BENEFITING: National Blood Clot Alliance
ORGANIZER: National Blood Clot Alliance
EVENT DATE: Nov 01, 2015
This year I will run my first marathon to honor the memory of my dear friend, Christina DeSantis, who passed away from a pulmonary embolism just days after her 30th birthday.
Christina was living in New York City when she met the love of her life, Stephan. I had known Christina for over ten years, and I had never seen her so happy; she was radiant. They got engaged and, naturally, her friends planned a bachelorette party to celebrate Christina’s upcoming wedding. We all got together and had a wonderful time, laughing and reminiscing about the old days. That was the last time I saw my dear friend Christina.
Three weeks later I received a message from Christina stating that she was in the hospital in London. Christina and Stephan were together in Europe celebrating her 30th birthday. Christina said she had a blood clot in her lung. I didn’t understand the gravity of the situation. Within two days, Christina had passed.
Christina was a brilliant woman, full of life and light. In the aftermath of this tragedy, I had to do something positive. In an effort to learn more about deep vein thrombosis and pulmonary embolisms my research led me to the website for the national blood clot alliance. The website was soliciting applications to run the 2015 New York City Marathon. I knew immediately that running to raise awareness for blood clots through the streets where Christina and Stephan met and fell in love was the best way that I could honor her beautiful life.
Thank you all for your support and for taking the time to read Christina’s story. Please know how much I appreciate any contribution to help the fight against blood clots.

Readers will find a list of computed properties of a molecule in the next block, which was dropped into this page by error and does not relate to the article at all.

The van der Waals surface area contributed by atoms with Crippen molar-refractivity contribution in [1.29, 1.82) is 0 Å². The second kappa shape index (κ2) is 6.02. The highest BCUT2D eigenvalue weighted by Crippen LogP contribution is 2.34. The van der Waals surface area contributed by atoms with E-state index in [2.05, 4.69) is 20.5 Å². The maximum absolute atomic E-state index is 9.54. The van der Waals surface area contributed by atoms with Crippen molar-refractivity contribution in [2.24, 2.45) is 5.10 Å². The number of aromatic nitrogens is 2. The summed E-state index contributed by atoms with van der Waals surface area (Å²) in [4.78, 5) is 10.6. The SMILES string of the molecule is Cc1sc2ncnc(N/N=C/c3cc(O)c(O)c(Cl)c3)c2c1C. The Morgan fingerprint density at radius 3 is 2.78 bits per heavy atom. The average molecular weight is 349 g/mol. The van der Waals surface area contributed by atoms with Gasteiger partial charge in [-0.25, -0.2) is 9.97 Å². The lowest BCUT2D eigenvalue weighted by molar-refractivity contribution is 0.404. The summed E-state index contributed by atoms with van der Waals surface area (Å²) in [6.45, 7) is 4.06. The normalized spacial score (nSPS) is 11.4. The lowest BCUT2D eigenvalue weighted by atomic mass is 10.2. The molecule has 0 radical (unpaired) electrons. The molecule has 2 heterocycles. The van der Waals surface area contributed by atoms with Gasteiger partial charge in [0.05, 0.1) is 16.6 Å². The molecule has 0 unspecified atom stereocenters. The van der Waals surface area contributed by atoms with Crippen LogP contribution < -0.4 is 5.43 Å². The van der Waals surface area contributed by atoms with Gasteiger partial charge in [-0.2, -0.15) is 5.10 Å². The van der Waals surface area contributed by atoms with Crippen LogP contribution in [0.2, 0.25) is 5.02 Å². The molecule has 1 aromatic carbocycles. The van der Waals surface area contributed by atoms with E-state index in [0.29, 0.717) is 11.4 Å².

Below is a message from the National Blood Clot Alliance:
Blood clots affect people — people from all walks of life — and no one person is any less important than another. It’s difficult to look at the numbers below, and not think of the individuals — their families, their friends — and not ask oneself, “Could I be at risk for a blood clot?” The answer most certainly is, “Yes, everyone is affected by blood clots.” Blood clots don’t discriminate. They can just as easily affect athletes as well as those less physically fit. They affect men and women; rich and poor – blood clots do not discriminate.
Tragically, too many lives are affected by blood clots, and too many lives are lost because public awareness about life-threatening blood clots is so low. Study after study have shown that fewer than a 1 in 4 people have any recognition of blood clots or their signs and symptoms.
On Average, 274 People Die Every Day from Blood Clots
They can just as easily affect athletes as well as those less physically fit. They affect men and women; rich and poor – blood clots do not discriminate.
Take a look at profiles of people of all walks of life who have been affected. Some of our stories are stories of survival – often against great odds of misdiagnosis or simply being unaware of the signs, symptoms or risk factors. Others are stories told by family members whose relative’s lives could not be saved. All have asked us to share their story in raising awareness of the impact of the public health challenge imposed by blood clots.